Was it to obtain such a charter as that, that the whole nation had united, as it were, like one man, against their king?
Was it on such a charter that they intended to rely, for all future time, for the security of their liberties? They were engaged in no such senseless work as that.
Yet that idea has been an entire delusion, unless the jury have had the right to judge of the justice of the laws they were called on to enforce.
The chapter guaranteeing the trial by jury is in these words: "Nullus liber homo capiatur, vel imprisonetur, aut disseisetur, aut utlagetor, aut exuletur, aut aliquo modo destruatur; nec super eum ibimus, nec super eum mittemus, nisi per legale judicium parium suorum, vel per legem terrae."  The corresponding chapter in the Great Charter, granted by Henry III, (1225) and confirmed by Edward I, (1297,) (which charter is now considered the basis of the English laws and constitution,) is in nearly the same words, as follows: "Nullus liber homo capiatur, vel imprisonetur, aut disseisetur de libero tenemento, vel libertatibus, vel liberis consuetudinibus suis, aut utlagetur, aut exuletur, aut aliquo modo destruatur, nec super eum ibimus, nec super eum mittemus, nisi per legale judicium parium suorum, vel per legem terrae." The most common translation of these words, at the present day, is as follows: "No freeman shall be arrested, or imprisoned, or deprived of his freehold, or his liberties, or free customs, or outlawed, or exiled, or in any manner destroyed, Coke gives still a different rendering, to the effect that "No man shall be condemned at the king's suit, either before the king in his bench, nor before any other commissioner or judge whatsoever."  action.
The barons of England, sustained by the common people, having their king in their power, compelled him, as the price of his throne, to pledge himself that he would punish no freeman for a violation of any of his laws, unless with the consent of the peers - that is, the equals - of the accused.
Essay On The Trial By Jury Spooner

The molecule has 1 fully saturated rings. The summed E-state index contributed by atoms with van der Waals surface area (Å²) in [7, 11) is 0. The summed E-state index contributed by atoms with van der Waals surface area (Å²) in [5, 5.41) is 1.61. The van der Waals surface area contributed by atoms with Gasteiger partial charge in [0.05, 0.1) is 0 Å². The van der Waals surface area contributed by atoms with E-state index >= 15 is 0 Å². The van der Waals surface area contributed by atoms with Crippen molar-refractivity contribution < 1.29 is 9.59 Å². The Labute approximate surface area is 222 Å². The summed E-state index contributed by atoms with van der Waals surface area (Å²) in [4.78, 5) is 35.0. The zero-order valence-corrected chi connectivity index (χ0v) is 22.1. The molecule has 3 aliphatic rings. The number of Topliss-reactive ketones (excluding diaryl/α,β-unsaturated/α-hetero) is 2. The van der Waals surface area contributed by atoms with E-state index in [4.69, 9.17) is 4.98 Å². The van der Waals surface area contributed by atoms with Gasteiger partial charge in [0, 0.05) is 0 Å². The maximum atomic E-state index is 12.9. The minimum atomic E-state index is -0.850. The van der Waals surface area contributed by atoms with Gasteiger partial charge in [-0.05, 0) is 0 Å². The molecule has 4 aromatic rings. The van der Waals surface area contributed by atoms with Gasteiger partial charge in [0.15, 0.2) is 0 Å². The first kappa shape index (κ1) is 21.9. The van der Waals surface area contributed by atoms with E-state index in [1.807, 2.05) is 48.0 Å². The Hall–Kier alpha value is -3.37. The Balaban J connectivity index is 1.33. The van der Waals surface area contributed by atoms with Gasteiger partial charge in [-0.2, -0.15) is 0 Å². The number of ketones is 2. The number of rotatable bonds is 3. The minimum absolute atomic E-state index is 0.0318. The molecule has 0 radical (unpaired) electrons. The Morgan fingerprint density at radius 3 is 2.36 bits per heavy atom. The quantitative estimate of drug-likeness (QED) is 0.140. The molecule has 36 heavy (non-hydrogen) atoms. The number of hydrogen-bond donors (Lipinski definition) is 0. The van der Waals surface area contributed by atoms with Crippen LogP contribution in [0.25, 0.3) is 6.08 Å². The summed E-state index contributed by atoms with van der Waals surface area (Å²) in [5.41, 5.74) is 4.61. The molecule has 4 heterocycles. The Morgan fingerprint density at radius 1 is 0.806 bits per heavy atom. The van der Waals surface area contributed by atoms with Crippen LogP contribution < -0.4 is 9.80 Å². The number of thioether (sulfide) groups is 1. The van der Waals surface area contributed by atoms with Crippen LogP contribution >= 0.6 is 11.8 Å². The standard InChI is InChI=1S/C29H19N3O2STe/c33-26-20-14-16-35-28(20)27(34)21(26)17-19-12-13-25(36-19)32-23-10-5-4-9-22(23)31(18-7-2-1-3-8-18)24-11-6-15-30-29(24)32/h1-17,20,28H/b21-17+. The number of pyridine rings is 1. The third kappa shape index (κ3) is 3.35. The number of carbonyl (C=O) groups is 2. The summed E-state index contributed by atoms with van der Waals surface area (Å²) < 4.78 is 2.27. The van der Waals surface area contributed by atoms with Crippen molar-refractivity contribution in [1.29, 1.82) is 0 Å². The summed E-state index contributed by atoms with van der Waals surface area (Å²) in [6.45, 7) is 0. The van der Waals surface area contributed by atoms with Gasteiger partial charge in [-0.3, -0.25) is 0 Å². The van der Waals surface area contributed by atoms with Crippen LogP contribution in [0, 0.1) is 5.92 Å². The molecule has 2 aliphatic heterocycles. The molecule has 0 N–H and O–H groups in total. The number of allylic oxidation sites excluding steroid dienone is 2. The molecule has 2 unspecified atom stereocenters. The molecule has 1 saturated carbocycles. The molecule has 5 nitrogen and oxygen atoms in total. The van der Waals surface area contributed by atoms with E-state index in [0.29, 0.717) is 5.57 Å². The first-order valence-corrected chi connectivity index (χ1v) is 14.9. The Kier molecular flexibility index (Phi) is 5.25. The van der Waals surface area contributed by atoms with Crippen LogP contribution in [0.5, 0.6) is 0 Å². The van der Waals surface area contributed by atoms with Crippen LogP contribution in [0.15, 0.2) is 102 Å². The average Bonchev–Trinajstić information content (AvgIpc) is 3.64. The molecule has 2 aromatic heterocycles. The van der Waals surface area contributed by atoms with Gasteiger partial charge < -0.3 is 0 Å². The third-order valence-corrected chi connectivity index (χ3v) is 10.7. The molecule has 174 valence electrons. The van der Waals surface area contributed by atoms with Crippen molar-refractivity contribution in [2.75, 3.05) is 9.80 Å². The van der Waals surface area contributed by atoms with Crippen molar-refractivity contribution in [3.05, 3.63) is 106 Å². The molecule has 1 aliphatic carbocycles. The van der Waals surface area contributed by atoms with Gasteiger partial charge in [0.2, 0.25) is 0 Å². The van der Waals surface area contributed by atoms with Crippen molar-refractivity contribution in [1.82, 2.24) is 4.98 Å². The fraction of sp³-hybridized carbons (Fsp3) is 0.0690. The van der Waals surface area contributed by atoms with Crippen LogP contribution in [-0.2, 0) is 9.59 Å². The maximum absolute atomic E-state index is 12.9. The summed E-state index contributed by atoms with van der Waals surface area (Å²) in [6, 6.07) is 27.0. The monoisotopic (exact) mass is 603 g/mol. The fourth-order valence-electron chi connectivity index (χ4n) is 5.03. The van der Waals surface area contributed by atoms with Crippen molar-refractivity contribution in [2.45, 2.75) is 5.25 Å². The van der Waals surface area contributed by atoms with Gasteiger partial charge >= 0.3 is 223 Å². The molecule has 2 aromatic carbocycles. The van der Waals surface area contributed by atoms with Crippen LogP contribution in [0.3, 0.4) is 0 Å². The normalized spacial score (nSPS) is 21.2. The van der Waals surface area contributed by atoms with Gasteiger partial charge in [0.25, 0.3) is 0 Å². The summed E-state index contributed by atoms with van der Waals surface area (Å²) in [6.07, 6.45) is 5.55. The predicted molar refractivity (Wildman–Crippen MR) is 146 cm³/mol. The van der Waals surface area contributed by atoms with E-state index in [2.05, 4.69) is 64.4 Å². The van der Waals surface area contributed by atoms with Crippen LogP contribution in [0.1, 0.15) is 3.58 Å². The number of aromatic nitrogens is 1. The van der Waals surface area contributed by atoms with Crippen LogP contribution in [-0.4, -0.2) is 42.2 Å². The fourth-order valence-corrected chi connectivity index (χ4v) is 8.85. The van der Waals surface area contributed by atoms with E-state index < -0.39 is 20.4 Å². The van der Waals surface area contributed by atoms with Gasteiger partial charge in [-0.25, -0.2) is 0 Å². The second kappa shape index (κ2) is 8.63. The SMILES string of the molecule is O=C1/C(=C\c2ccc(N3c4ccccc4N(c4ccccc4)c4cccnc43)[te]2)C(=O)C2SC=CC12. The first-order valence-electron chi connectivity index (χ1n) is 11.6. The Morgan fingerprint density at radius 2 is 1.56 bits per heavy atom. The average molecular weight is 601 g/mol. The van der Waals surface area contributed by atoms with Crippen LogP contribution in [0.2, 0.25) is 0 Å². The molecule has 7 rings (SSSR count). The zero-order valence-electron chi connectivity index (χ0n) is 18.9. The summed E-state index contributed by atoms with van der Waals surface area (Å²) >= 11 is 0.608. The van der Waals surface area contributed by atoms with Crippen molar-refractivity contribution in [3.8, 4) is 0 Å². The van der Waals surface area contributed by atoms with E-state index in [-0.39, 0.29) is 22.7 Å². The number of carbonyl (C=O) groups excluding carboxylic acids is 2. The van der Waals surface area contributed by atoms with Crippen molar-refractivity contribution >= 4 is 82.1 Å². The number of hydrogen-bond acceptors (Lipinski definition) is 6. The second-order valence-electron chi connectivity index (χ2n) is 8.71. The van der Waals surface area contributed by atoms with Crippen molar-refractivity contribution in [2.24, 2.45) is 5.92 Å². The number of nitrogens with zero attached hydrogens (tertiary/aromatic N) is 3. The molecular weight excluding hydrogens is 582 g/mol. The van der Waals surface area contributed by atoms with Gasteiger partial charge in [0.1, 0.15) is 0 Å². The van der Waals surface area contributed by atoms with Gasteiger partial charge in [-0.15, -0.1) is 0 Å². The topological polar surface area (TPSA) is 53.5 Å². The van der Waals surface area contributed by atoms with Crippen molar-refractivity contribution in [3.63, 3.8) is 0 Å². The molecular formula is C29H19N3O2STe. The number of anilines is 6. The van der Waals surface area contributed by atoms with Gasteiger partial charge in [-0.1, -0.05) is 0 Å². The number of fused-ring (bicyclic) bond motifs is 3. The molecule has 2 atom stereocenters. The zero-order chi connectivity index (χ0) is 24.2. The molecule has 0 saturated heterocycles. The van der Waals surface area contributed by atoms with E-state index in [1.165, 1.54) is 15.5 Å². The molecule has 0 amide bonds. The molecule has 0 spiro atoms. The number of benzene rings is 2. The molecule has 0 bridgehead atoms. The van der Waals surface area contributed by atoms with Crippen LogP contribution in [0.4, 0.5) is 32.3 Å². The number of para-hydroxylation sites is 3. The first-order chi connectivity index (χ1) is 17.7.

The question here arises, Whether the barons and people intended that those peers (the jury) should be mere puppets in the hands of the king, exercising no opinion of their own as to the intrinsic merits of the accusations they should try, or the of the laws they should be called on to enforce?Could this trial, then, have been such an entire farce as it necessarily must have been, if the jury had had no power to judge of the justice of the laws the people were required to obey?Did it not rather imply that the jury were to judge independently and fearlessly as to everything involved in the charge, and especially as to its intrinsic justice, and thereon give their decision, (unbiased by any legislation of the king,) whether the accused might be punished?The style of enactment generally was, either or some other form significant of the sole legislative authority of the king.The king could pass laws at any time when it pleased him.The reason of the thing, no less than the historical celebrity of the events, as securing the liberties of the people, and the veneration with which the trial by jury has continued to be regarded, notwithstanding its essence and vitality have been almost entirely extracted from it in practice, would settle the question, if other evidences had left the matter in doubt.Besides, if his laws were to be authoritative with the jury, why should John indignantly refuse, as at first he did, to grant the charter, (and finally grant it only when brought to the last extremity,) on the ground that it deprived him of all power, and left him only the name of a king?THAT the trial by jury is all that has been claimed for it in the preceding chapter, is proved both by the history and the language of the Great Charter of English Liberties, to which we are to look for a true definition of the trial by jury, and of which the guaranty for that trial is the vital, and most memorable, part.In order to judge of the object and meaning of that chapter of Magna Carta which secures the trial by jury, it is to be borne in mind that, at the time of Magna Carta, the king (with exceptions immaterial to this discussion, but which will appear hereafter) was, constitutionally, the entire government; the sole power of the nation.But as all people are slow in making resistance, oppression and usurpation often reached a great height; and, in the case of John, they had become so intolerable as to enlist the nation almost universally against him; and he was reduced to the necessity of complying with any terms the barons saw fit to dictate to him.It was under these circumstances, that the Great Charter of English Liberties was granted.